Arthur Prior (1914–69), the founder of ‘tense logic', is regarded as New Zealand's greatest 20th-century philosopher. It is commonly believed that the philosopher J.N.D. Findlay lured a young Prior away from theology and his training for the ministry to the world of philosophy. However, as Prior’s letters to the poet Ursula Bethell and to his communist cousin Hugh Teague now make clear, he did not simply abandon theological study in order to immerse himself in philosophy – nor does it seem that it was a matter of his disbelieving in theology one minute and believing in philosophy the next. Until World War II, and, it appears, for a time afterwards, Prior seriously considered a career as a religious journalist, especially when travelling and living on the Continent and in England with his first wife, Clare Hunter. During these years, Prior wrote widely on theology and contemporary Christianity. In his correspondence with Ursula Bethell – who called him one of her ‘young progressives’ – and Hugh Teague, Prior discusses in detail his religious and theological thought and his personal beliefs and influences, including his shift from formal theological study into a world of journalism and philosophy. These previously unknown letters, which cover the years from 1936 to 1941 and his time in Dunedin, Wellington, France and London, chronicle a substantial part of a fascinating period in Prior’s development, both theologically and philosophically. Prior’s letters have been transcribed and annotated for this volume by early Prior scholar Mike Grimshaw. An essay by Mike Grimshaw and an introduction by Prior expert Jack Copeland provide further context, including a brief introduction to tense logic.
Dimensions: 152 x 228 mm
Publication Date: 31-10-2018
When Running Made History
‘A front-row seat to running’s most inspiring and historic moments, with New Zealand in a major role.’ Nick Willis MNZM, two-time Olympic medallist, New Z...
‘A front-row seat to running’s most inspiring and historic moments, with New Zealand in a major role.’ Nick Willis MNZM, two-time Olympic medallist, New Zealand record-holder 1500 m ‘Roger’s account of the global rise of women’s running is the best I’ve ever seen. I’m honoured that my win in the New York Marathon and Lorraine Moller’s in the Avon Marathon are central to his story.’ Allison Roe MBE, winner and record-breaker, Boston and New York City Marathons ‘Roger Robinson is uniquely placed to write this riveting memoir. Throughout the running revolution he’s been a world-class runner, commentator, broadcaster and writer. It is an insider’s view of running – intimate, persuasive and informative.’ Lloyd Jones, Hon DLitt, award-winning New Zealand novelist, Man Booker Prize finalist About The Book: Roger Robinson has been witness to many great moments in the history of running, and to those when running made history in ways beyond sport. As an excited child at the post-war London Olympics, an ardent spectator following the drama of Peter Snell and Murray Halberg at Rome, stadium announcer at the transformative Christchurch Commonwealth Games, TV commentator when Ben Johnson got busted, and more recently as a journalist reporting live on the Boston Marathon bombings, Robinson was there. In a unique cross-over of literature, history and autobiography, Robinson tells of running in Berlin at the moment of German reunification and in New York’s Central Park the day the Twin Towers fell; he is on the TV microphone for Kenya’s first major running victory; and has to find words to help a stadium crowd mourn for the lives lost in the Christchurch earthquake. ‘When Running Made History’ is a superb depiction of the modern running movement. It provides a compelling, close-up account of the American running boom, the defiant emergence of women’s running, the glorious dawn of Africa’s ascendance, the sport’s redefinition of ageing, and its important role in environmental conservation. Robinson lets us run alongside as history is made by Emil Zátopek, Abebe Bikila, Ron Clarke, Dick Tayler, Allison Roe, Paula Radcliffe, Nick Willis, Meb Keflezighi and 85-year-old superstar Ed Whitlock. Robinson brings to life the days when running shaped the world, and shows why so many millions love to run and why running is worth loving. About the Author: Roger Robinson, now Emeritus Professor, is remembered as an outstanding teacher of English at Canterbury and Victoria universities, and by a wider public as stadium announcer at the Christchurch and Auckland Commonwealth Games, and an acclaimed commentator for TVNZ. His books include ‘Katherine Mansfield: In From the Margin’, the ‘Oxford Companion to New Zealand Literature’ and ‘Heroes and Sparrows: A Celebration of Running’. Praise for the US edition of When Running Made History (Syracuse University Press, 2018): ‘Among the countless books on athletics and running that I have reviewed over the past 60 years, this seminal book is one of the very best. Readers will be enthralled by this eloquent, knowledgeable, humorous, poignant work by a wonderfully descriptive writer.’ Mel Watman, Athletics International, UK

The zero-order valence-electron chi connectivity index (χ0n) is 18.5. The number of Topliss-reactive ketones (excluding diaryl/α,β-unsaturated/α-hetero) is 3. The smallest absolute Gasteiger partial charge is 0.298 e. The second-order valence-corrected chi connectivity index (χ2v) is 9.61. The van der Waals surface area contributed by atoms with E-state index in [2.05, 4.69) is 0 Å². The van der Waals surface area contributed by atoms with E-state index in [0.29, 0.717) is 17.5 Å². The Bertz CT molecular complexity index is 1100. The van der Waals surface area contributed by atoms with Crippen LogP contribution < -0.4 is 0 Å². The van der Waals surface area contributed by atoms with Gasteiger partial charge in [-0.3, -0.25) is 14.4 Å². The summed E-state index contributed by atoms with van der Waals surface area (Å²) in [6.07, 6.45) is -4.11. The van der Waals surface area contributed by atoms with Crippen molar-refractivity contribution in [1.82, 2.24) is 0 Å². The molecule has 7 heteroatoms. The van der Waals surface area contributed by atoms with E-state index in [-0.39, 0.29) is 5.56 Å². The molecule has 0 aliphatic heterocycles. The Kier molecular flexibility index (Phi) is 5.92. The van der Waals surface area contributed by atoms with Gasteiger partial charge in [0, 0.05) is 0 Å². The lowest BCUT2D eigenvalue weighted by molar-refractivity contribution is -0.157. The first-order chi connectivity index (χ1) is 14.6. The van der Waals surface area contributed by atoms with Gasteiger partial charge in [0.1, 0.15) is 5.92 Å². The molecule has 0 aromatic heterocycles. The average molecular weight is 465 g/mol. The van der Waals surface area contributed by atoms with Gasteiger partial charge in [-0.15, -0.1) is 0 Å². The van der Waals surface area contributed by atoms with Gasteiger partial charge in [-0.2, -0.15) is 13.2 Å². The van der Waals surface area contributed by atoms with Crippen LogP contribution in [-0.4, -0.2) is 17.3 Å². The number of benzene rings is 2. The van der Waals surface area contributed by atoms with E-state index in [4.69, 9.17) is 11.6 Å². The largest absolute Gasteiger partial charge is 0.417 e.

Dimensions: 150 x 230 mm
Publication Date: 22-02-2019
In 1918, from deep within the West Coast bush, a miner on the run from the military wrote a letter to his sweetheart. Two months later he was in jail. Like mill...